A Cornell Law School clinic focused on freedom of the press has played a crucial role in revealing how Black and Latino people have been disproportionally affected by the coronavirus.
The First Amendment Clinic, working on behalf of its client, The New York Times, helped secure the release of previously unseen data that provides the most detailed look yet at nearly 1.5 million American coronavirus patients.
Using this data from the Centers for Disease Control and Prevention (CDC), the Times published a front-page story in its July 6 edition that examines the significant racial inequities in infection rates in more than half the U.S. population – the most extensive survey to date.
The data, from 974 counties across the country, shows that Black and Latino people have been even more disproportionately affected by the coronavirus than previously known, regardless of age or geographic location. A similar disparity affects Native American people in certain parts of the country. Asian American people are also disproportionately impacted.
“This is a great success for information access on an issue of vital public importance at a time of public crisis,” said Cortelyou Kenney, associate director of the clinic. “But there is little to celebrate here. The data shows in stark terms what we already expected: that there is a troubling disparity in the impact this disease has had on people of color.
“The Times report, and the documents that underly it, demonstrate the urgent need for a robust public effort to protect our most vulnerable communities,” Kenney said.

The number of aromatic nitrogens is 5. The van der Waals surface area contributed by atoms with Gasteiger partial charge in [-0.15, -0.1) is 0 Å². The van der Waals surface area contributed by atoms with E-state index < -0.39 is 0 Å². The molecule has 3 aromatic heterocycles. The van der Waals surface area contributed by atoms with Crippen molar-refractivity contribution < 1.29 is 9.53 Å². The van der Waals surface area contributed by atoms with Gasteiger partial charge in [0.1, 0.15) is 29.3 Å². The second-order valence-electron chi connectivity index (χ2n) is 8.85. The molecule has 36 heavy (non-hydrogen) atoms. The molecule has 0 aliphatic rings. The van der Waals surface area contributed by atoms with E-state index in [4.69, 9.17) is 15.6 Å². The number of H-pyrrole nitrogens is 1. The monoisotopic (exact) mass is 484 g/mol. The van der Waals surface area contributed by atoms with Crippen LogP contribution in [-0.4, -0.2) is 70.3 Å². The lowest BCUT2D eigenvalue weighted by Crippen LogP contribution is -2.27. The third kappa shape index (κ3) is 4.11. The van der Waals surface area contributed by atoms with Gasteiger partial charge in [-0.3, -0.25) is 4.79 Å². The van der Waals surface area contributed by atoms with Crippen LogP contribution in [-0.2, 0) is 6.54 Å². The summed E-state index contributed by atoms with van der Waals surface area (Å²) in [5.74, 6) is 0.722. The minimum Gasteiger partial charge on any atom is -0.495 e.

The clinic and the Times filed a Freedom of Information Act request on April 14 seeking the quick release of demographic data on infected patients from the CDC. When the agency failed to respond within the 10-day statutorily-mandated time frame, the Times – with the clinic as co-counsel – filed suit May 13 in the Southern District of New York demanding the documents. The agency agreed to release the data in June as part of early litigation negotiations.
However, the report indicates significant gaps in the data, which may require more litigation or negotiation, Kenney said.
“This is exactly the type of work the First Amendment Clinic looks to do for media outlets large and small,” said Mark Jackson, the clinic’s director. “Helping great journalists gain access and information to enable them to report on issues of vital concern to their readers is at the heart of our mission.”
Along with Kenney and Jackson, the clinic team includes teaching fellow Tyler Valeska and students Daniel Geller, Michael Mills, Alyssa Morones, Melissa Muse, Rob Ward and Anna Whistler. Students Sam Aber and Joel Sati also provided assistance to the effort.
The clinic is engaged in a variety of cases and projects advancing access to information and the interests of free speech, freedom of the press and transparency. Its work extends across disciplines, impacting journalists, researchers, human rights advocates, political advocates and others targeted because of their protected expression.